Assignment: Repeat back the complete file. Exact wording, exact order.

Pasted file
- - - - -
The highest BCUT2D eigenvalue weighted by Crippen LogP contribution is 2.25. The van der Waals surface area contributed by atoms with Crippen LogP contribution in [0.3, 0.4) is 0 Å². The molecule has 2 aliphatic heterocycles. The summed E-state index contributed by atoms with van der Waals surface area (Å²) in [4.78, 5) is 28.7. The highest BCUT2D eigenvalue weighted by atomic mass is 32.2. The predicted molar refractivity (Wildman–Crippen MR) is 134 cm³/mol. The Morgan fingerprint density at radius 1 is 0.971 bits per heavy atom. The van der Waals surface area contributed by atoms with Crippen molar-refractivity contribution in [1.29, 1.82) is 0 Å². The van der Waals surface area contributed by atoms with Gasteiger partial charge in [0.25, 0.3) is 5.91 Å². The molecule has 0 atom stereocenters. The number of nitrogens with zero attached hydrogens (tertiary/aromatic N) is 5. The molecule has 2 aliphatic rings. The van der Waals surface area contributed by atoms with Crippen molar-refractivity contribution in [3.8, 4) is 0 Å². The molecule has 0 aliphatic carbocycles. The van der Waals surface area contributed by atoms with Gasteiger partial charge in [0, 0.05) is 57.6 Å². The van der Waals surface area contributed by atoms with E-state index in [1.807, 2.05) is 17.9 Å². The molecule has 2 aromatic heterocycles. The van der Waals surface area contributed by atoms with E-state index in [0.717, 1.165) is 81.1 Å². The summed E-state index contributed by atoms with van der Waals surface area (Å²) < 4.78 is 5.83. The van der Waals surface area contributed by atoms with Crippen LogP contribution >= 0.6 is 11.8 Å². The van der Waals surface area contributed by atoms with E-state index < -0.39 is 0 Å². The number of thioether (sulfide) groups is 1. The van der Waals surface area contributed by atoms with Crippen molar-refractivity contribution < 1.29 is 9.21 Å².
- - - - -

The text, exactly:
The highest BCUT2D eigenvalue weighted by Crippen LogP contribution is 2.25. The van der Waals surface area contributed by atoms with Crippen LogP contribution in [0.3, 0.4) is 0 Å². The molecule has 2 aliphatic heterocycles. The summed E-state index contributed by atoms with van der Waals surface area (Å²) in [4.78, 5) is 28.7. The highest BCUT2D eigenvalue weighted by atomic mass is 32.2. The predicted molar refractivity (Wildman–Crippen MR) is 134 cm³/mol. The Morgan fingerprint density at radius 1 is 0.971 bits per heavy atom. The van der Waals surface area contributed by atoms with Crippen molar-refractivity contribution in [1.29, 1.82) is 0 Å². The van der Waals surface area contributed by atoms with Gasteiger partial charge in [0.25, 0.3) is 5.91 Å². The molecule has 0 atom stereocenters. The number of nitrogens with zero attached hydrogens (tertiary/aromatic N) is 5. The molecule has 2 aliphatic rings. The van der Waals surface area contributed by atoms with Crippen molar-refractivity contribution in [3.8, 4) is 0 Å². The molecule has 0 aliphatic carbocycles. The van der Waals surface area contributed by atoms with Gasteiger partial charge in [0, 0.05) is 57.6 Å². The van der Waals surface area contributed by atoms with E-state index in [1.807, 2.05) is 17.9 Å². The molecule has 2 aromatic heterocycles. The van der Waals surface area contributed by atoms with E-state index in [0.717, 1.165) is 81.1 Å². The summed E-state index contributed by atoms with van der Waals surface area (Å²) < 4.78 is 5.83. The van der Waals surface area contributed by atoms with Crippen LogP contribution >= 0.6 is 11.8 Å². The van der Waals surface area contributed by atoms with E-state index < -0.39 is 0 Å². The number of thioether (sulfide) groups is 1. The van der Waals surface area contributed by atoms with Crippen molar-refractivity contribution < 1.29 is 9.21 Å².